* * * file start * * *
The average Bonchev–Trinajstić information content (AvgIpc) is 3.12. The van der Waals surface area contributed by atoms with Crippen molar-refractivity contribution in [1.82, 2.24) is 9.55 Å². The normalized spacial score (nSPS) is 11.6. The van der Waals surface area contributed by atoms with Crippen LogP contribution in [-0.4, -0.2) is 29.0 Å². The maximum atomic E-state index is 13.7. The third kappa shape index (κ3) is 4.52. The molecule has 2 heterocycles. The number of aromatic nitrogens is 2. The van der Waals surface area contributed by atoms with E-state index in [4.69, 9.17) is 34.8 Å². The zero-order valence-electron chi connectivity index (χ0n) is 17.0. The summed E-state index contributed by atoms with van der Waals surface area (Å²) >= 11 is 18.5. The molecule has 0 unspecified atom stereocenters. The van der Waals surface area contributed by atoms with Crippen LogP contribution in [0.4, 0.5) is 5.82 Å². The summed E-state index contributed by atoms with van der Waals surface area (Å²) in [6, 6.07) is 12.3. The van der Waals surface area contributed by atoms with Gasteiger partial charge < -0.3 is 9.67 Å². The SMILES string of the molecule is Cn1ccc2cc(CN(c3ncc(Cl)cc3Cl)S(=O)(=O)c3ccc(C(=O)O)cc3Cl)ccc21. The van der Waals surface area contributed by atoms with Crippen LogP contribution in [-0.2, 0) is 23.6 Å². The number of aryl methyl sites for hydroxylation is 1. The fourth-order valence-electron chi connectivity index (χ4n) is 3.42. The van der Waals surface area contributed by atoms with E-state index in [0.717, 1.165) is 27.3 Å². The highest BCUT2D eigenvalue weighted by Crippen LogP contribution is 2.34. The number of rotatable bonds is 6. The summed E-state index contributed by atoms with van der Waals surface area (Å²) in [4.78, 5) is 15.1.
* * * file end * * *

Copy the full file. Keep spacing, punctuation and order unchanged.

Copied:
The average Bonchev–Trinajstić information content (AvgIpc) is 3.12. The van der Waals surface area contributed by atoms with Crippen molar-refractivity contribution in [1.82, 2.24) is 9.55 Å². The normalized spacial score (nSPS) is 11.6. The van der Waals surface area contributed by atoms with Crippen LogP contribution in [-0.4, -0.2) is 29.0 Å². The maximum atomic E-state index is 13.7. The third kappa shape index (κ3) is 4.52. The molecule has 2 heterocycles. The number of aromatic nitrogens is 2. The van der Waals surface area contributed by atoms with E-state index in [4.69, 9.17) is 34.8 Å². The zero-order valence-electron chi connectivity index (χ0n) is 17.0. The summed E-state index contributed by atoms with van der Waals surface area (Å²) >= 11 is 18.5. The molecule has 0 unspecified atom stereocenters. The van der Waals surface area contributed by atoms with Crippen LogP contribution in [0.4, 0.5) is 5.82 Å². The summed E-state index contributed by atoms with van der Waals surface area (Å²) in [6, 6.07) is 12.3. The van der Waals surface area contributed by atoms with Gasteiger partial charge < -0.3 is 9.67 Å². The SMILES string of the molecule is Cn1ccc2cc(CN(c3ncc(Cl)cc3Cl)S(=O)(=O)c3ccc(C(=O)O)cc3Cl)ccc21. The van der Waals surface area contributed by atoms with Crippen LogP contribution in [-0.2, 0) is 23.6 Å². The number of aryl methyl sites for hydroxylation is 1. The fourth-order valence-electron chi connectivity index (χ4n) is 3.42. The van der Waals surface area contributed by atoms with E-state index in [0.717, 1.165) is 27.3 Å². The highest BCUT2D eigenvalue weighted by Crippen LogP contribution is 2.34. The number of rotatable bonds is 6. The summed E-state index contributed by atoms with van der Waals surface area (Å²) in [4.78, 5) is 15.1.